Laurent Taymans, Regional Medical Director International SOS
On 22 March, a man deliberately drove into pedestrians on Westminster Bridge and then stabbed to death a policeman outside Parliament. It was the anniversary of the double terrorist attacks in Brussels in 2016. Less than two weeks later, a bomb exploded in the metro in St Petersburg. Paris, Nice and Berlin have also been targeted within the last two years.
Brutal attacks on the ordinary activities of people in a city, travelling to work, enjoying a concert, walking across a bridge or taking the metro, are shocking – just as the terrorists intend them to be. The risk manager needs to prepare for such events, even if they are improbable, and consider all employees – whether at work, on their way to or from work, or taking a break when working away from their base.
In our work, we see two types of employer: the few which regard this as outside their responsibility if the person is not travelling on business as terrorism is likely to be excluded from their liability, and those who recognise it as an element of their duty of care for their employees, even if the person is not at work.
The employer needs to know where people are and should be able to identify any who have been injured or killed, taking into account that health facilities in the vicinity of the attack may be overwhelmed. Ordinary communications can also be disrupted, either by the security services or simply because of heavy demand.
In the past, travel tools have not necessarily been tailored to these events, but this is changing. Being able to warn other employees in the area that there has been an incident is also important, both for their sake and to reduce disruption.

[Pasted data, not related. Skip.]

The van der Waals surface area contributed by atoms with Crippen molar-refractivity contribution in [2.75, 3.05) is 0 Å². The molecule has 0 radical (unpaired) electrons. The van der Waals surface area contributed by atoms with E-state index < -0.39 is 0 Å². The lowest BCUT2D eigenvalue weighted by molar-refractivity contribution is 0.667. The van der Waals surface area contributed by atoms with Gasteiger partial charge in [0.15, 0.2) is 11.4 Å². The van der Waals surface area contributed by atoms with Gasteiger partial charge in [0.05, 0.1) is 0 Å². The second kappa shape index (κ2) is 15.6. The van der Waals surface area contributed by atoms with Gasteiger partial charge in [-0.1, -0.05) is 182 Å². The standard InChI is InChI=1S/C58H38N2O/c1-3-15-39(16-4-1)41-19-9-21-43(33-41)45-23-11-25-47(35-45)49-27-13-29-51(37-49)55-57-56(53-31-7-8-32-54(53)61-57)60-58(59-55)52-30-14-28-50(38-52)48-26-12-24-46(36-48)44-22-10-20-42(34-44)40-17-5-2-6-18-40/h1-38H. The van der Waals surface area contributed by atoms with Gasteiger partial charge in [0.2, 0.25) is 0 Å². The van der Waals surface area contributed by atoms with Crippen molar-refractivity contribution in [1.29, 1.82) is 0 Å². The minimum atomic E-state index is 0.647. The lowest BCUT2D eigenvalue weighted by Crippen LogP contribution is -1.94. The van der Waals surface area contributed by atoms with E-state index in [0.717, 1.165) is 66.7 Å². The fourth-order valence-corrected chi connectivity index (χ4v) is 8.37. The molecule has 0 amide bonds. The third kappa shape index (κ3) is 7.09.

If someone has been injured or killed, families are likely to turn to employers for information and help, and there will be a lot of frustration if this is not well managed. The rest of the workforce is likely to react negatively if it believes the employer has failed in its duty of care, no matter what exclusions there may be for liability. This is the time for the CEO to show leadership. He or she needs to be decisive and humane. The crisis management team should be doing its job.
Finally, the potential business continuity implications need to be included in the planning. There can be significant logistical and administrative complications, depending on the location and extent of the event. Property damage, denial of access to premises, transport closures, and travel and shipping delays due to increased security are all possible consequences.
Here are the key steps:
- Identify workers directly affected by a terrorist incident.
- Communicate warnings to other employees in the area.
- Take a duty of care, not a strict legal liability, approach.
- Remember the effect on other employees if people have been killed or injured.
- Plan for possible business interruption.
These elements all need to come together in managing improbable but shocking events. Doing it well can be a key differentiator for an employer.
FERMA and International SOS are conducting research into today’s travel risks for a report ”Workers on the move: Managing new risks” to be published at the 2017 FERMA Forum.
There is still time to contribute by completing the one minute survey!
Airmic, International SOS and Control Risks have also produced a new guide on travel risks:https://www.airmic.com/news/guest-stories/insurance-alone-cannot-manage-21st-century-travel-risk
Michaël Dehert, winner of the 2016 Innovative Insurance Programme award, saw his programme tested severely on 22 March 2016 when terrorists attacked Brussels Airport. As Michaël says: “You only get to know the true meaning of policy wording, (sub-) limits and coverage during the handling of such a catastrophic claim.” Read more about his experience.